The ratio of 1:2 is beneficial in that the exhale is extended; it is a very calming practice that moves your body into a state of deep relaxation, switching over to the parasympathetic nervous system.
Throughout the practice, awareness should be focussed on the breath and the counting. Retentions (kumbhakas) are contraindicated for people with high blood pressure or heart problems.
After practising the basic method for a while, you might start to notice a natural pause between the inhale and the exhale and vice versa. Allow these pauses to occur naturally without counting them and let your breath flow naturally and with ease.
WITH ANTAR KUMBHAKA (Inner Retention)
In this version an internal breath retention (Antar Kumbhaka) is introduced where you consciously hold the breath in for a count that is equal to the inhale and exhale.
Begin with a ratio of 1:1:1 ensuring the count is equal for inhalation, inner retention, and exhalation. The breath count should be quite low to start with. A count of 5:5:5 is recommended, even if you have reached a much higher breath count in basic Nadi Shodhana. Over time the breath ratio can slowly be increased to a count of 10:10:10 ensuring there is no tension or effort in doing so.
Once that is achieved without strain, the ratio can then be adjusted to 1:1:2. Each time you change the ratio, you should lower the breath count to help you adjust. It is advisable to have at least several months of regular practice using a particular ratio and gradually increasing it, before changing it. So for the ratio of 1:1:2, the breath count should reduce to 5:5:10 and then over time, slowly and without strain, can be increased.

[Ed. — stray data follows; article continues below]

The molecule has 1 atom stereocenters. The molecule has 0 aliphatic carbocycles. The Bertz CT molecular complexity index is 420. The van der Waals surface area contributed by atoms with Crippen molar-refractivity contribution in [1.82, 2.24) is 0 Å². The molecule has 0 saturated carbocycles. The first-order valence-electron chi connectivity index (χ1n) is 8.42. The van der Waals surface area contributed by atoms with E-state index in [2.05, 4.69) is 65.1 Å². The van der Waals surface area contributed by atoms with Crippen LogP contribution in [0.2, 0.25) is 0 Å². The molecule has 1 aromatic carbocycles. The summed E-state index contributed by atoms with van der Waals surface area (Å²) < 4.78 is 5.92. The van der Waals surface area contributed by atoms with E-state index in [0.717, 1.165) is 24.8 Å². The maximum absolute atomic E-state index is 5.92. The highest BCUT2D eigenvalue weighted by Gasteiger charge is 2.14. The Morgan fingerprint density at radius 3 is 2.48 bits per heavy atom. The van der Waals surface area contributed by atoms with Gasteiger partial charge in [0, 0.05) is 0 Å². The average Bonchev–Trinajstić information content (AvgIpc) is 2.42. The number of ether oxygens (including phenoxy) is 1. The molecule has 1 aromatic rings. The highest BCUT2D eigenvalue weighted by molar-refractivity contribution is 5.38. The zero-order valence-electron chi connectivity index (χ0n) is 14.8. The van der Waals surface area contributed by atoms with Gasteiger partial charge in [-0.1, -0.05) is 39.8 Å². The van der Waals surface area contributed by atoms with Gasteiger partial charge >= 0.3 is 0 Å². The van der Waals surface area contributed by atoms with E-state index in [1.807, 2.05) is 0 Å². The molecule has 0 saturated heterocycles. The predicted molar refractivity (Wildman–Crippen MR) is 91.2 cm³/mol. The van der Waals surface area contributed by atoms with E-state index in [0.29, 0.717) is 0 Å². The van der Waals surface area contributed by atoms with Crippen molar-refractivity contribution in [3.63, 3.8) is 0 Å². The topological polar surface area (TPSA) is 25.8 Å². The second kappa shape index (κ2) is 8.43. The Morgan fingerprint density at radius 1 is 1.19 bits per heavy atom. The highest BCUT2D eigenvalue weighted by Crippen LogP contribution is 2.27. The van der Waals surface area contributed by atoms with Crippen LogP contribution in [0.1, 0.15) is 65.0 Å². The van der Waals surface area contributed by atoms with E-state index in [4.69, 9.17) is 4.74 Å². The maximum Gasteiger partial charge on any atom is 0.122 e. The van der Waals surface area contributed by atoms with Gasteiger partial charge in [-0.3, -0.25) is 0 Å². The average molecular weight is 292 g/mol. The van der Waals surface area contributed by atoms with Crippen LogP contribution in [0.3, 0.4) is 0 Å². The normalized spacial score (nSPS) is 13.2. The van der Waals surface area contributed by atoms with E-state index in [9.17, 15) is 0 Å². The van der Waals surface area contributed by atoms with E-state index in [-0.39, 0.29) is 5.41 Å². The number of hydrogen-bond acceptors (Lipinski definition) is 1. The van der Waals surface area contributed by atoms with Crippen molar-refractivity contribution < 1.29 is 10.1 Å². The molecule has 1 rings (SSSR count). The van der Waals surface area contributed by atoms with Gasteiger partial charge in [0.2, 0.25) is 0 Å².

It is important to ensure you are not speeding up the count due to shortness of breath. The breath should flow naturally and with ease. While some might increase their breath ratio easily, for others a lower count may be the more natural option.
Over time, the ratio of 1:1:2 can be changed to 1:2:2 which should be commenced with a breath ratio of 5:10:10, and then 1:3:2 which builds on the internal retention and starts as a breath count of 5:15:10. Ultimately settling on the ratio of 1:4:2 which starts with a breath count of 5:20:10. The ratio of 1:4:2 is the most widely recommended in yogic texts.
These ratios should be built up to gradually and without strain and only once a comfortable practice is achieved with each ratio. The length of breath should increase spontaneously without the use of force.
The inner retention of the breath activates various brain centres and harmonises the pranas.
It is important to remember at any stage or variation of the practice, that the breath should be silent and not forced or straining in any way. More advanced versions of this practice include both antar and Bahir kumbhakas and bandhas.
However, if you are looking for a simple practice that helps you to handle life’s situations in a more balanced and calm manner, then a basic Nadi Shodhana would be a beneficial pranayama practice to make time for in your day.